The man behind the ticket book informed us there were no available buses going to Seville. We were in the middle of frantically checking if there were any blah-blah cars going that direction that night when suddenly we had the inspiration to reverse the order of our trip and go to Cordoba first and then Seville. There was another guy behind us who was also in desperate need of a ticket and he decided to do this as well. This was a genius plan – and we were so lucky that there was an available bus leaving in a few hours!
Over the next few hours of waiting time, we cancelled our couch-surfing request, made all the necessary alternate arrangements, and walked around to try to find a phone charger for Stacie’s phone because we would be completely lost without a working phone. By midnight we were safely on the bus; by 6am we were in the Cordoba train station. It was too early and we were too tired to do anything so we found a private spot to sleep…and by private, I mean that we climbed some stairs and stepped over a gate so that we weren’t in the general area where everyone else was sleeping. (A few hours later, the security guard found us and told us to leave).
Missing that bus could have ruined the rest of our trip. We could have ended up going home in defeat. But thinking fast and logically, we found a solution and ended up having a wonderful time. In fact, we were able to completely reorganize the details of our trip in half the amount of time it took us to plan it originally, and with unpredictable wifi to boot. (It’s amazing what you can accomplish under pressure) I think this is a good real-life example of “Describe a time you found yourself in a stressful situation and what you did to handle it.”
I hate missing buses, not only because of the inconvenience but also because of the wasted money on tickets. After it happened to me in Copenhagen, I swore that I would never let it happen to me again. But this is travelling, and sometimes things like this happen. As much as I plan and prepare, I probably will miss another bus in my life (God forbid, a plane) or maybe I’ll get my wallet stolen or maybe something equally as upsetting will happen.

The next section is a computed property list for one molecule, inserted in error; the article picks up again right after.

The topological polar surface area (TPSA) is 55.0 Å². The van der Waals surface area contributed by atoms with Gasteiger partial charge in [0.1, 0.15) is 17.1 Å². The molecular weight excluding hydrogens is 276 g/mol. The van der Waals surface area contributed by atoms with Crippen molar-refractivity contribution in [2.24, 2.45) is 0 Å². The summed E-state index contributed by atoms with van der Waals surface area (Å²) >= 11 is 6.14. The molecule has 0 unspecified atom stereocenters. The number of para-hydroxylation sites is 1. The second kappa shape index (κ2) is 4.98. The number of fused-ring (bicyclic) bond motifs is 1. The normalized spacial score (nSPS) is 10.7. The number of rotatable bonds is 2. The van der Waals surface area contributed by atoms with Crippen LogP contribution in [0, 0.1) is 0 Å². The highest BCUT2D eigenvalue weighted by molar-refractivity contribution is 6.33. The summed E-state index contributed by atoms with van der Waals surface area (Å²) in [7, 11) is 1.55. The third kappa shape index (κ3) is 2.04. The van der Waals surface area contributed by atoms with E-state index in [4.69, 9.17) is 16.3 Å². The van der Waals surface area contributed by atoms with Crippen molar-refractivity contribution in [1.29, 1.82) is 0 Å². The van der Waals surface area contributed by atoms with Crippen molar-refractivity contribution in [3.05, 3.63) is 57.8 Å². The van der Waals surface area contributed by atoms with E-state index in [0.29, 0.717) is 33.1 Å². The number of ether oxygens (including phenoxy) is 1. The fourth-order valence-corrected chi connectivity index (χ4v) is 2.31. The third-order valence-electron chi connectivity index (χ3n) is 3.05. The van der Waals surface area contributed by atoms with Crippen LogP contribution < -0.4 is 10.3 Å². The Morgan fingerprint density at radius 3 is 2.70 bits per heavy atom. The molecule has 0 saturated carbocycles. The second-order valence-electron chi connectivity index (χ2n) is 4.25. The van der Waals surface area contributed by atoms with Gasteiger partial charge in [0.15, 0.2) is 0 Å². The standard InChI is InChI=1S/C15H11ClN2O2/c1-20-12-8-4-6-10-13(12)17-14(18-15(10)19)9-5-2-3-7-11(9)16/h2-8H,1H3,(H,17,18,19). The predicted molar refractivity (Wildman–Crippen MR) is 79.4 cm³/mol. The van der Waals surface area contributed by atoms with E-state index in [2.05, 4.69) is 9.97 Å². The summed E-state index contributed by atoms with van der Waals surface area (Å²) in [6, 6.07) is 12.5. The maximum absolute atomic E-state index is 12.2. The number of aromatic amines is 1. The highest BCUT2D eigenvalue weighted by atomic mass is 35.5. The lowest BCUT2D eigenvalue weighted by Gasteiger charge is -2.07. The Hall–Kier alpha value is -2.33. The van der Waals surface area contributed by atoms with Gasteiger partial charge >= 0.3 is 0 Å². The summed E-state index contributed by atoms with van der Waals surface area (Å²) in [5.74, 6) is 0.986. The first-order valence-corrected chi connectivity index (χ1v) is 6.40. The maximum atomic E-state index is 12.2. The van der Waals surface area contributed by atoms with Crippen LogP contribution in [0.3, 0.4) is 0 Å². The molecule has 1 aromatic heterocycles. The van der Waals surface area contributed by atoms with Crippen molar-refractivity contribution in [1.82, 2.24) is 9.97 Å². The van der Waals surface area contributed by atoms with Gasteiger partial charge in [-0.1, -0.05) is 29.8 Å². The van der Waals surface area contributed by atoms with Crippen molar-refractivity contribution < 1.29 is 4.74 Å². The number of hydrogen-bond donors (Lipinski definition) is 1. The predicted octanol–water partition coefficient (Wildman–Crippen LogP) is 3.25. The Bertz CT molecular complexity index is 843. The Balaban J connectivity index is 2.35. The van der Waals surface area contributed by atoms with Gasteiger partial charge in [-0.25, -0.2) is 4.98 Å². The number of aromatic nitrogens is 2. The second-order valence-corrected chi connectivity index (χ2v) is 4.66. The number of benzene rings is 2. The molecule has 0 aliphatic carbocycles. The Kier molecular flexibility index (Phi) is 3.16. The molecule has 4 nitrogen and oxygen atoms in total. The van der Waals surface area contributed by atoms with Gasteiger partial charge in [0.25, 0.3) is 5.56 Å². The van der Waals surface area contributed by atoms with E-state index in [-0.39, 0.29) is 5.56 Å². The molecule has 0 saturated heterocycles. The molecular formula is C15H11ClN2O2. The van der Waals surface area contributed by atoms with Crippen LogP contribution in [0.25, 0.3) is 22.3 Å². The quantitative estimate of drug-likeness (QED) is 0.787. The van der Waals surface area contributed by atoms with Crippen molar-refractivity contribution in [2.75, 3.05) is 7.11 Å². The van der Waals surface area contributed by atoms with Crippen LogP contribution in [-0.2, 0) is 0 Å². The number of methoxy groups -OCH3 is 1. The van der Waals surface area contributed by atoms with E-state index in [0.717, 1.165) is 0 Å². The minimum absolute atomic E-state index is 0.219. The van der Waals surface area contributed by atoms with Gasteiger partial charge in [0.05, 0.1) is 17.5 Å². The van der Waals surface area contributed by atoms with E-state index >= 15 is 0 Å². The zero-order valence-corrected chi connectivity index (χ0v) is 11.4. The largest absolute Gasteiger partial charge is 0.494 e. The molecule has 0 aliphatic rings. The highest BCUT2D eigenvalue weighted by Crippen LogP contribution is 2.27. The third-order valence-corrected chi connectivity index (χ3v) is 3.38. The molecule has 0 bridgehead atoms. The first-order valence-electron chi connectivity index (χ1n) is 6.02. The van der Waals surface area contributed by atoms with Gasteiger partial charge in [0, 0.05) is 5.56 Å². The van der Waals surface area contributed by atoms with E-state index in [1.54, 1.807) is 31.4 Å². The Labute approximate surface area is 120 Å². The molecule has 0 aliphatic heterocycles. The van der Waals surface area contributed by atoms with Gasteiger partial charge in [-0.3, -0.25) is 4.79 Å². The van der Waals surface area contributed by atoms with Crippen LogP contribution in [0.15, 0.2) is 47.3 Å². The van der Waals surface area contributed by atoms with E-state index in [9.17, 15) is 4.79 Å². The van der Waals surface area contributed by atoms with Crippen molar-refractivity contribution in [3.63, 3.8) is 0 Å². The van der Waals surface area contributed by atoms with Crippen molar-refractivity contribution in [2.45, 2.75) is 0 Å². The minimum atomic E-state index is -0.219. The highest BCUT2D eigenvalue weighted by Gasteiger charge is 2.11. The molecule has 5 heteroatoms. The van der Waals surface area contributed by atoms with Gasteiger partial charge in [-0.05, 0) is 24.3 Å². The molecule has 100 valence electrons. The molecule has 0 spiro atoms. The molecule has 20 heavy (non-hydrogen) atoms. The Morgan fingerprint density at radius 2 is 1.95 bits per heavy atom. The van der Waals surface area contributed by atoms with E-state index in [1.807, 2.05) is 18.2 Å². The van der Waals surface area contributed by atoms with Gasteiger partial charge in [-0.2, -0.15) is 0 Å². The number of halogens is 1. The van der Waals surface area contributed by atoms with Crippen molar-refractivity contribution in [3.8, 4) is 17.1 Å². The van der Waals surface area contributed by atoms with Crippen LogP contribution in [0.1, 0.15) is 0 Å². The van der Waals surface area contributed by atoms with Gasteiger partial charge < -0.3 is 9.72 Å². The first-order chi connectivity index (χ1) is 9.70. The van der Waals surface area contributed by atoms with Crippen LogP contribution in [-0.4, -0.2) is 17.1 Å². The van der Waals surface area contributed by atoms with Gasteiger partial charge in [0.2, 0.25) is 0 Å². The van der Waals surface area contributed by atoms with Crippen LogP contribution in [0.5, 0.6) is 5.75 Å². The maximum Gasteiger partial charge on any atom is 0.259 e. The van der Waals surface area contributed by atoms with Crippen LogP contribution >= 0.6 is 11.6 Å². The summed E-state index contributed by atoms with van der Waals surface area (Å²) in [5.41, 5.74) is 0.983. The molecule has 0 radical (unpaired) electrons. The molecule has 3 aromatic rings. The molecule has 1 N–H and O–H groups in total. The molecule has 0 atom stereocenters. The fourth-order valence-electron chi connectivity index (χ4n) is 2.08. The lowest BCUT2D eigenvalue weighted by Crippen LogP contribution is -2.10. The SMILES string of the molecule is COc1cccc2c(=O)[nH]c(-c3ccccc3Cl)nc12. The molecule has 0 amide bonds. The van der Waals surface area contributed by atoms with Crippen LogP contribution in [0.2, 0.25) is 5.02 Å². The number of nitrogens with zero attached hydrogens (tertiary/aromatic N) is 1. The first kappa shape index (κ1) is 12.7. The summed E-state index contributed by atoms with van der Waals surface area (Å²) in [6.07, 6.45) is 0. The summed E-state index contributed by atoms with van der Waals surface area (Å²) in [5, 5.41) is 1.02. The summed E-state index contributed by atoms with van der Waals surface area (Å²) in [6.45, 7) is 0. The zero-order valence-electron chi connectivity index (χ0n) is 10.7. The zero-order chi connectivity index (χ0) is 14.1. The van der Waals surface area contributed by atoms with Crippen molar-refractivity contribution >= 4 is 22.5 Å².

This is travelling. It’s not a vacation – it’s travel. Vacation is comfy beds and 5-star hotels; travel is uncomfortable buses and floors of train stations. Vacation is nice meals every day; travel is budgeting, budgeting, budgeting. Vacation is relaxing – travel is frantically looking up the best deals and formulating an itinerary that makes sense. Travel is missed buses, and sometimes cold showers, and having nothing but peanuts for dinner at times. It’s being lost in the middle of the night where nobody speaks English and having to find your way back home, and it’s constantly finding yourself out of your comfort zone.
But travel is also random moments of human connection that restore your fate in humanity and discoveries that fuel your curiosity about the world. It’s also sunsets that you can’t capture the beauty of on your phone and sights that make you feel things you’ve never felt before. Travel is conversations that inspire you, and ordinary people doing ordinary things that somehow have the power to impact the way you think about life. It is realizing that the world is both big yet small, and discovering that you’re a lot stronger than maybe you thought.
And this is what I think makes travel worth every missed bus.